We feel that we know him. We’ve known him for five hundred years. The artist who is probably the most famous painter in the world. Mona Lisa. The Last Supper. Annunciation. The Vitruvian Man. The artist: Leonardo Da Vinci. He was the polymath of the 15th Century. A true genius. Now he is a bingeable TV series.
Entitled Leonardo, Sony Pictures and rtve have produced a riveting eight episode murder mystery about the life of Da Vinci. If you did not realize that the artist had been accused of murder, don’t despair – and don’t stay away because of this re-imaginging of history. It serves as a wonderful framing device for the series, even if it’s difficult to find factual information for said murder.
We begin the first episode with Da Vinci in prison and being interrogated about the death of the beautiful Caterina da Cremona. She was his friend and a muse for many of his sketches. As the questioning goes on, we enter into Leonardo’s mind as he looks back over his entire life, remembering the events that have led him to this point.
But, even without this extra intrigue, the series is compelling viewing. The casting is superb. Aidan Turner is completely believable as the main character and brings a brooding sensitivity to this lead role. Leonardo is sure of his own genius as an artist, but still questions his place in the world. His upbringing as a bastard child, unwanted, and under a mysterious soothsayers curse, has turned him into a wary adult. Because of this, he sees with a true eye to detail and is able to discern both the pain or happiness in each model’s face.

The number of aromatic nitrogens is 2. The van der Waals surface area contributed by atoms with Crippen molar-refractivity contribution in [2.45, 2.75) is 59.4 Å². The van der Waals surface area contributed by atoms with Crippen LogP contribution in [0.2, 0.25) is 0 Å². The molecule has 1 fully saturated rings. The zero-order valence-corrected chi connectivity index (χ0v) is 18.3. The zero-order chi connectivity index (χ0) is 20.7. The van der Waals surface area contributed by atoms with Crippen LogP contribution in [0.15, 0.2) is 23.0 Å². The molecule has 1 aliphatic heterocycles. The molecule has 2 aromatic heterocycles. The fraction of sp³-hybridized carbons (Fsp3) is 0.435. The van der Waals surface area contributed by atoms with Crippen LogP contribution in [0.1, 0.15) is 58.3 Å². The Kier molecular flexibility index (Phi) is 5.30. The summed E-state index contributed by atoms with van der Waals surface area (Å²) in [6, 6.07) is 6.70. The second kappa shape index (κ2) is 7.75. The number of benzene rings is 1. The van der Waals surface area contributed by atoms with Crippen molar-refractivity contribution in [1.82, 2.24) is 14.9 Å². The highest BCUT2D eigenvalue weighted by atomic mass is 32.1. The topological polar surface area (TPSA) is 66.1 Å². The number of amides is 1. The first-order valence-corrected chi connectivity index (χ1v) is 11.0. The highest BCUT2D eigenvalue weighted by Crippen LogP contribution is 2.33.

Some paint to please a patron, creating exactly what is wanted. Leonardo paints what he truthfully sees, a practice that often gets him fired.
Other cast members are equally believable. They have “Renaissance” faces”, truly looking like they have stepped out of 15th century Italy. They would all have made worthy models for Da Vinci’s brush. The gorgeous costumes and splendid sets add to the enjoyment and believability of the series. Kudos too to the cinematographer – the series is a feast for the eyes. The indoor scenes, so often lit by multitudes of candles, are truly lovely, and worthy of a series about a great artist.
It was fascinating to see how paintings began and progressed. The heaps of vibrant colours used to make the paints were worthy of a still life picture.
I think my greatest joy, however, was to be giving a backstory to so many of Da Vinci’s works. We watch as an unhappy Genevra Benci sits for her engagement portrait. We find out who Jesus is modelled on in the Last Supper. Perhaps the most fun is getting to meet the Mona Lisa. Haven’t we all wanted that? I know I have.
Please check out this series. You won’t be disappointed.
To hear our conversation with star Aiden Turner, click here.
Leonardo is now available on TELUS Presents.